The uncertainties surrounding physical distance and career timing unsurprisingly complicate planning a family.  Although our studies are funded, our grants cover our living costs but would not go a long way toward bringing up a child!  Also, both my husband and I feel that while we’re working toward our PhDs, our focus should be just that.  This begs the question, though, of when exactly would be a good time to start a family…after our PhDs, if we’re successful (and by some stroke of luck end up living near each other), then we will likely have fixed-term post-doctoral fellowships that will revolve around projects and getting additional publications under our belts—not the best time to be figuring out how to set up a crib or taking paternity/maternity leave.  Again, though, the same problem resurfaces if you’re successful after your fellowship and you get a permanent post: the first thing you’d like to do when you get a job is devote time to your students, develop your next research project, and get involved with your university. It is possible to do it all, though, and having a child will likely be worth the bump in your academic career, but it certainly complicates the route to your professional goals (and those
of your spouse).

The central tension here is the age-old problem of balancing a career and a family.  While we plan for the contingencies that will occur later in life, what I can say is that we are making the most of the amazing time we’re having together as PhD researchers.  We both love our jobs—getting paid to do something you enjoy that allows for flexibility and travel offers us time to grow as a couple and to learn about each other.  It is with these lessons in mind that we will march toward our future, filled with professional twists and family turns, but rooted in the foundation we built as PhD students.

If you are a graduate wife and student, how do you cope with balancing the work you’re doing, and the work your spouse is doing?


A Happy Life


                                                                                    written by Angie, a current graduate wife and student

“Happy families are all alike; every unhappy family is unhappy in its own way.”

So remarks Leo Tolstoy in his opening to Anna Karenina, and it seems his observation applies to graduate students, too. The happy ones usually have the same reasons for being happy— they find what they’re studying interesting to them, they have nice comradeship with other students, they have helpful supervisors, they make good headway on their work. But the unhappy postgraduates are unhappy for all sorts of different reasons— they lose interest in their research topic; they feel lonely and isolated in their work; they feel homesick or stuck in a town they don’t want to be in; their supervisors are unsympathetic, unhelpful, or unavailable; they feel paralyzed by the mountains of reading and writing to do; they have writers’ block; they get intimated by the academic world and its intense competition and pride; they have financial struggles and burdens of loans or family financial sacrifices, and a constant questioning of whether the money spent on their education is justifiable; they have a hard time being present to their families; they have a constant sense of not having enough time; they have loss of vision and vocation and wonder why on earth they ever thought it was a good idea to start those degrees.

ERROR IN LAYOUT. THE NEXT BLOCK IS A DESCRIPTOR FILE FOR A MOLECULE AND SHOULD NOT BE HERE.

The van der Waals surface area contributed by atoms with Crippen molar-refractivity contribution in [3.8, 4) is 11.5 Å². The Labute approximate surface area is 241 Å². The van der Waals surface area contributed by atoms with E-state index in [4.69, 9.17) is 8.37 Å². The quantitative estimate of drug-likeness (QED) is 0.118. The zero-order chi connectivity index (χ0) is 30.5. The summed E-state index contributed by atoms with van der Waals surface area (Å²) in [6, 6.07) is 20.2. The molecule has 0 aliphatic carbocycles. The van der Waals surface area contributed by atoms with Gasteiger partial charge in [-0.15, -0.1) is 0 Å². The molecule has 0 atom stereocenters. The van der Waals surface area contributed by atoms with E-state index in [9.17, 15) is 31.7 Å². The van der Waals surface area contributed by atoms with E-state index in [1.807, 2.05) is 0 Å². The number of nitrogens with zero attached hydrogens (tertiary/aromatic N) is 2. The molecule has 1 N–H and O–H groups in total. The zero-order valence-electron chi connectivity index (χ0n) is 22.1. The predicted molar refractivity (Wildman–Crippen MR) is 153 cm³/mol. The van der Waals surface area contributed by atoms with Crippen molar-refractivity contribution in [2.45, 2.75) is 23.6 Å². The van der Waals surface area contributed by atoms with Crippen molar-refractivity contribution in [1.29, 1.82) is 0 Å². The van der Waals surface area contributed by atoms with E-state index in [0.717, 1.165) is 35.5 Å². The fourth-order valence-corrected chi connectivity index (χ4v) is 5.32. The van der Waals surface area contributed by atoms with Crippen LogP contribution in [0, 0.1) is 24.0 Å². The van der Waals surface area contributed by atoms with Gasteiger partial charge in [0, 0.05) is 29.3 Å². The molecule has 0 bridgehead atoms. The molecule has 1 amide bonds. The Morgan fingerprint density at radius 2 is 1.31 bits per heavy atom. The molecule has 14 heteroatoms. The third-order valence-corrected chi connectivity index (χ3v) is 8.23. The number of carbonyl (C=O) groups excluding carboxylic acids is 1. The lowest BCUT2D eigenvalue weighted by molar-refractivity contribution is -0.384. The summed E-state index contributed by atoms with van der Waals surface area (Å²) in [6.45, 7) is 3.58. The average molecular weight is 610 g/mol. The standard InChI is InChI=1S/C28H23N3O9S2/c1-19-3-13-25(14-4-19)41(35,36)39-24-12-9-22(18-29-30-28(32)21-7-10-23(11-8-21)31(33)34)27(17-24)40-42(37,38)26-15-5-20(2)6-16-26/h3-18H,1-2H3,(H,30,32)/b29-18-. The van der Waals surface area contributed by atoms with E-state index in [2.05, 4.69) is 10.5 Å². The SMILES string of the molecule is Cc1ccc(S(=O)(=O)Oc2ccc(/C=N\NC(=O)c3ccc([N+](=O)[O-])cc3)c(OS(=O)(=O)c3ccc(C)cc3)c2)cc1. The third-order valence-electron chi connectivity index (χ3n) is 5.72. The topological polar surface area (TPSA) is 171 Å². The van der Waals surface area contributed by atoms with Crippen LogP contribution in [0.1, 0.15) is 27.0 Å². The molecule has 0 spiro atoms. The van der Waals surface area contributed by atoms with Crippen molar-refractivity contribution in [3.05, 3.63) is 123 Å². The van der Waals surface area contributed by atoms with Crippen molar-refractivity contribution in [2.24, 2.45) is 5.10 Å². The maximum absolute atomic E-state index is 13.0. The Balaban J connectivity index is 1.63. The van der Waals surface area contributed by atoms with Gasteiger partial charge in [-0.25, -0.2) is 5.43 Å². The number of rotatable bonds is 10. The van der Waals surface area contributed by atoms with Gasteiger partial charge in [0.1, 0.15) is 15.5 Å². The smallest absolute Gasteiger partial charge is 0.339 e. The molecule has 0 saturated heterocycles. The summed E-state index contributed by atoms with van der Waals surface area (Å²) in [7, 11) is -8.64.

My husband and I are both PhD students, and between us we’ve felt most of those things. At the moment I’m more in the happy-student-camp, while my husband has been fighting off a flood of factors making him an unhappy student. Even though we’re doing the same degrees in the same university, the same department, and even the same area (Old Testament studies), we’ve had really different experiences. Maybe it’s because I’m a year ahead of my husband that I have more hope— I can see some glimmer of not being a student anymore!— but our experiences have made real to me how different each graduate life can be. All sorts of factors can make it enjoyable or miserable, and each person has different understandings of why they’re studying and how that study fits into the wider work they feel drawn to do.

But I think Tolstoy may have been off in his assessment of happy families—they actually are happy in different ways, too. And so, I must now qualify, are graduate students. It’s possible to be happy in the graduate life for different reasons, and there are healthy and unhealthy ways of finding that happiness. Some postgraduates base their happiness on their success in the eyes of the academy (how many publications, conferences, accolades they have under their belts), and they have their self-worth wrapped up in their achievements as academics. This seems to be the most common form of unhealthy happiness in academia— I see a lot of students fall into that trap, and it’s hard to get out of. But at the end of the day, it won’t give a lasting happiness, as all success is relative. It hardly ever is enough. My husband and I have had a long haul of learning that our work is not who we are, though the two things are related. Even as our work is part of our passions and interests and callings, it does not determine our worth, nor can we base our happiness upon it.